OOAK Table Tennis Forum


A truly International Table Tennis Community for both Defensive and Offensive styles!
OOAK Forum Links About OOAK Table Tennis Forum OOAK Forum Memory
It is currently 21 Aug 2019, 06:00


Don't want to see any advertising? Become a member and login, and you'll never see an ad again!



All times are UTC + 9:30 hours




Post new topic Reply to topic  [ 5 posts ] 
Author Message
PostPosted: 21 Aug 2009, 00:19 
Offline
Chinese Forum Spy
User avatar

Joined: 22 Jul 2007, 10:46
Posts: 734
Has thanked: 1 time
Been thanked: 2 times
Can I just start by a big thank you to jixianlan for translating this for us to enjoy! I did nothing more than touch up here and there. Big thumbs up to you mate!

Analysis of top level players techniques in confronting a chopping opponent.
Many amateurs have difficulty playing against chopping returns. Due to the scarce opportunity to play with “chopping” style players, they lack the environment to understand the spin and rhythm of the game of these players. Thus many inexperienced players dread playing against them, and becomes a devastating element.

One should shake away the fear and treat a chop as simply a long push. Remember, chopping generates spin variation similar to that of a push, but with a longer arch. Due to its longer retuning time, it is actually easier to determine the nature of the spin and its landing point on the table. Once we've established this understanding, we can then proceed to learn the ways to confront chops, focusing on three basic principles. In this article, we shall introduce the methods employed by top level players – “continuous spinny topspin loop”, “short push”, and “forceful smash/drive”.

1.Spinny topspin loop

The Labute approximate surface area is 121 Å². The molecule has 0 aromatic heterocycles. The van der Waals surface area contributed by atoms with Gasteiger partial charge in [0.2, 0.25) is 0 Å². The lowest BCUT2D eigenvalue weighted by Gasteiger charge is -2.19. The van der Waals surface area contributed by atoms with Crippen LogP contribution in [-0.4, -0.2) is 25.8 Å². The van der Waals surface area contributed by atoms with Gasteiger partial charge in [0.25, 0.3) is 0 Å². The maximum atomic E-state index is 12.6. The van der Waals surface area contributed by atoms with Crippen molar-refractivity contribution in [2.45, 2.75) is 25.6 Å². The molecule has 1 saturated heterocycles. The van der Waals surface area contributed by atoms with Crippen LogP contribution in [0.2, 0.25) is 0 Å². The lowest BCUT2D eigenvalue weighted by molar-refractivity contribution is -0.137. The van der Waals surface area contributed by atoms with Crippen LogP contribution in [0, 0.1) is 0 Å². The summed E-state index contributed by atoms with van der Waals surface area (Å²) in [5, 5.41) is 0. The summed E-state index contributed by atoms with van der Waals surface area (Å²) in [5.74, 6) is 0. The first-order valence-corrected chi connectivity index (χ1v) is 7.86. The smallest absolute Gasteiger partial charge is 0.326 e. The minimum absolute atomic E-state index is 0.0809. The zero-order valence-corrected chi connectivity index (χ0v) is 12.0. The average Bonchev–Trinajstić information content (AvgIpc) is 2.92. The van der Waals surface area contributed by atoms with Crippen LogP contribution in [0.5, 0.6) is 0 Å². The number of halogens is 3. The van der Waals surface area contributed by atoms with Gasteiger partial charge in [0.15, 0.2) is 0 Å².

(Employed by LI Xiaoxia of China)
The first principle is to loop a spinny topspin. This simply means learning to brush the ball, and create a highly spinning returned ball. There is nothing mysterious about the chopped return, in fact the spin of this incoming ball is comparatively stable. Again, treat it as a long push.

Chopping is usually done at mid or far table, with backspin and at times, combined with side spin. Since your opponent is further away from table, and chopping is a slower action, we ought to have more time to counter the incoming ball. It is crucial to start moving your bat early, usually as the incoming ball is about to land or has just landed on the table. Loop the ball as it drops slightly from the top of bounce. This is crucial, in order to create a good loop with great spin and stability.

The point of contact between the bat with the incoming ball is important for an effective loop. If the chop is loaded with spin, the loop must be done after its initial drop from its apex. Loop with large arm movement, with power, to enhance the outgoing spin. However, if the incoming spin is less, then loop with forward trust, at its initial drop from peak. In this manner, we would be able to control the height of the looping arch and its landing point over the other half of the table.


2. Push short – combined with above looping method, forcing opponent to move backward and forward.
(Employed by Li Jiawei of SIN)
It is not always best to attack continuously against a chopper. His distant position from table allows him to return a loop easily. And he is good at returning the incoming force back to his opponent. A good chopper usually excels in handling powerful loops, creating spinny or floating returns. This causes his opponent to incorrectly judge his timing and power of his next loop.

This situation calls for the second principle. It is well known that it is more difficult for a chopper to move back and forth, than to move side to side.
This principle is not as complicated as it sounds. Force your opponent away from table with a spinny loop, and do a short push to lure him back to the table. Then complete the strategy by another spinny loop again.
Normally it is quite easy to move from far to close, but the reverse may not be so. This is the reason why the above technique can easily disrupt the rhythm of opponent.


3. Destroying his defense with a powerloop drive and smashing
(Employed by Zhang Yi Ning of China)